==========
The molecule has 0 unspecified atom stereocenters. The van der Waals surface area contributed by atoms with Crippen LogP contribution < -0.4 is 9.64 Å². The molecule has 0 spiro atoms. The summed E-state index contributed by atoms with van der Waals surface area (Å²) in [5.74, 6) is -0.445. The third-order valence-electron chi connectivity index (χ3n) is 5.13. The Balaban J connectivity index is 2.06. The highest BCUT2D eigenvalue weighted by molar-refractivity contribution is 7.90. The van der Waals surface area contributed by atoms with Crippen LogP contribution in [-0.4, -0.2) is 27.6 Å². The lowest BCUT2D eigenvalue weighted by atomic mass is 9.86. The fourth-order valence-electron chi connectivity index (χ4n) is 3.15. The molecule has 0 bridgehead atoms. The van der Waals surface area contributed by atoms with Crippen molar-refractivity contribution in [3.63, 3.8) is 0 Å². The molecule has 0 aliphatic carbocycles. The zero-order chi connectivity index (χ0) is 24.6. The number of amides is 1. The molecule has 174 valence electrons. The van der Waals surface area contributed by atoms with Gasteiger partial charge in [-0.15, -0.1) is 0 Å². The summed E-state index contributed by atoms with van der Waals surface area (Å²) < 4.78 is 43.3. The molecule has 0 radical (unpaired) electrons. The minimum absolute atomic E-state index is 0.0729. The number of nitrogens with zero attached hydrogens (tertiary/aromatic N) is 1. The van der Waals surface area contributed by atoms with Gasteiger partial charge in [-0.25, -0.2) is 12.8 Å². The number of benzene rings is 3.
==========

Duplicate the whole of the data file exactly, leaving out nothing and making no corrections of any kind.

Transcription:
The molecule has 0 unspecified atom stereocenters. The van der Waals surface area contributed by atoms with Crippen LogP contribution < -0.4 is 9.64 Å². The molecule has 0 spiro atoms. The summed E-state index contributed by atoms with van der Waals surface area (Å²) in [5.74, 6) is -0.445. The third-order valence-electron chi connectivity index (χ3n) is 5.13. The Balaban J connectivity index is 2.06. The highest BCUT2D eigenvalue weighted by molar-refractivity contribution is 7.90. The van der Waals surface area contributed by atoms with Crippen LogP contribution in [-0.4, -0.2) is 27.6 Å². The lowest BCUT2D eigenvalue weighted by atomic mass is 9.86. The fourth-order valence-electron chi connectivity index (χ4n) is 3.15. The molecule has 0 bridgehead atoms. The van der Waals surface area contributed by atoms with Crippen molar-refractivity contribution in [3.63, 3.8) is 0 Å². The molecule has 0 aliphatic carbocycles. The zero-order chi connectivity index (χ0) is 24.6. The number of amides is 1. The molecule has 174 valence electrons. The van der Waals surface area contributed by atoms with Gasteiger partial charge in [-0.15, -0.1) is 0 Å². The summed E-state index contributed by atoms with van der Waals surface area (Å²) < 4.78 is 43.3. The molecule has 0 radical (unpaired) electrons. The minimum absolute atomic E-state index is 0.0729. The number of nitrogens with zero attached hydrogens (tertiary/aromatic N) is 1. The van der Waals surface area contributed by atoms with Gasteiger partial charge in [-0.25, -0.2) is 12.8 Å². The number of benzene rings is 3.